Keyword research is arguably one of the most important elements of SEO.
Without it, your entire SEO effort will have no direction — effectively, you’ll be stumbling around in the dark.
So, what is it exactly?
Keyword research is the process of discovering the key terms and phrases related to your business that users type into search engines.
In other words, it’s figuring out how people will find you online.
Starting Your Keyword Research
Keyword research is a process that starts by getting to know your client’s (or your own) business.
You need to understand:
- What makes the business tick.
- Who the customers are.
- What those customers care about.
- How to align everything with the business’ goals.
This is where most in-house marketers fail – and honestly, a fair number of agencies as well.
Yep, we know: keyword research is boring.
You probably don’t want to do it. You already know your business, why waste time on boring stuff?
Why not go straight for content creation or link building, you know, cause it’s fun, and has a more obvious tie to ROI?
But that short cut can kill your entire SEO strategy.
It’s quite common for businesses to think they need to rank for certain concepts, when in fact their audience couldn’t care less about those concepts, and is in fact searching for something completely different. That’s why keyword research is so important.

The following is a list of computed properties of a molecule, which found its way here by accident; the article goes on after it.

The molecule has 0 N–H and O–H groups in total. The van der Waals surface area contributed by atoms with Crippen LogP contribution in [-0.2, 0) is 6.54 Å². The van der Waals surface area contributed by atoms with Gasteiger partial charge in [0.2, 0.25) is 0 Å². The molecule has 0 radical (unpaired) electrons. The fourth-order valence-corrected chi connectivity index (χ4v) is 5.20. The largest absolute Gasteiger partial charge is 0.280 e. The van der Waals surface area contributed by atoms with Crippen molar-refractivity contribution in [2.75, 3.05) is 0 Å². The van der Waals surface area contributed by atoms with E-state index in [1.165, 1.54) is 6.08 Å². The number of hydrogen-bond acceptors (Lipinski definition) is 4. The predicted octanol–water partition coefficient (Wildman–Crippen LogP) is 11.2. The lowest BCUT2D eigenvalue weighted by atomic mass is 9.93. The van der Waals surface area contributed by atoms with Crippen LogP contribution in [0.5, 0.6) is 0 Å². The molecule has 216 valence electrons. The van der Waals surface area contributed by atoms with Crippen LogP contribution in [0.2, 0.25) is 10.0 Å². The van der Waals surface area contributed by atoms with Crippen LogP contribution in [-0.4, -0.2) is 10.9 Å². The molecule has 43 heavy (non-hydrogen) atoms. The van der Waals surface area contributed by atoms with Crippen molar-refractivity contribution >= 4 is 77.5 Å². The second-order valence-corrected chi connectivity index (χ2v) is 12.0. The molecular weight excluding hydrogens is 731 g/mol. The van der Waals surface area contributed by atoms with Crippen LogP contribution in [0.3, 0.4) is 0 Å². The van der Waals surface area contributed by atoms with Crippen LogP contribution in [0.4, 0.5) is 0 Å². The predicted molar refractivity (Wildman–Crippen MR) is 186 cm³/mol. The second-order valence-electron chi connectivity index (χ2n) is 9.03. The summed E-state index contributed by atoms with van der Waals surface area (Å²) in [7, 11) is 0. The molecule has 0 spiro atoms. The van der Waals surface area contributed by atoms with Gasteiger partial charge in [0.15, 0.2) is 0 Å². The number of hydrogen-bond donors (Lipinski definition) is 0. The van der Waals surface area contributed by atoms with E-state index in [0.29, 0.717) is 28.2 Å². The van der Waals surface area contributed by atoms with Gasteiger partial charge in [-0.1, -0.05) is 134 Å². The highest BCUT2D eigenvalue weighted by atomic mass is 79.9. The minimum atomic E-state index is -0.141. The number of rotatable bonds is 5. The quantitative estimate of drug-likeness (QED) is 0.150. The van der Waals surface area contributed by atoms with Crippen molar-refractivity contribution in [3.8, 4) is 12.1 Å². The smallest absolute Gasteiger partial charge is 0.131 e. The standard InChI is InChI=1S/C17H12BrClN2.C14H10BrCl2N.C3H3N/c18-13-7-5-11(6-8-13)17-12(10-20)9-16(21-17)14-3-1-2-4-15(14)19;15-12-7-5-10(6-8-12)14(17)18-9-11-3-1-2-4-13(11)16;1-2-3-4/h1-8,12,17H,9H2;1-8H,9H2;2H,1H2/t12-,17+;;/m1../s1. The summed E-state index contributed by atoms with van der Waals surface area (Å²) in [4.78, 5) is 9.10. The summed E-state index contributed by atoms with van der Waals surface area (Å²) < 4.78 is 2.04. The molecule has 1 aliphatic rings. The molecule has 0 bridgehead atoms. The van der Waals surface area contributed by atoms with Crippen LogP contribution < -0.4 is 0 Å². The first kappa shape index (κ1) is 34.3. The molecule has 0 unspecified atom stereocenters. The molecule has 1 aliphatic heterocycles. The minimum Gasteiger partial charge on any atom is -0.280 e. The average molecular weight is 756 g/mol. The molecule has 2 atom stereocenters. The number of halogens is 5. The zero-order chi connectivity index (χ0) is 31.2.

Now’s the time to start digging and discovering:
- Ask questions about the business. What does it sell, how does it operate, what makes it tick?
- Ask about the business goals. Not their goals for results from SEO, but their main goals that drive day-to-day business.
- Ask about customers or the audience. How do people search for them? Do they have audience personas already created that can help you form your strategies? Are there any seasonal trends in audience behavior?
- Try to figure out the “why.” Sure, they might sell colored widgets and their customers buy colored widgets. But why do their customers buy colored widgets?
Putting together a questionnaire can help you and your clients successfully navigate this discovery process.
Understanding ‘Query Intent’
Now that you’ve asked your questions, you’re probably itching to start building your keyword list. But before you dive in, you need to understand why search intent is so important.
Search results are based on what Google interprets to be the searcher’s intent. It’s not as much about the actual keywords being searched as it is about the meaning behind the search.
Google’s Quality Rater Guidelines define the four major intents that searchers have as:
- To “know”
- To “do”
- Finding a “website”
- “Visit in person”
These roughly translate to the following search queries:
- An informational query when the user is looking for a specific piece of information.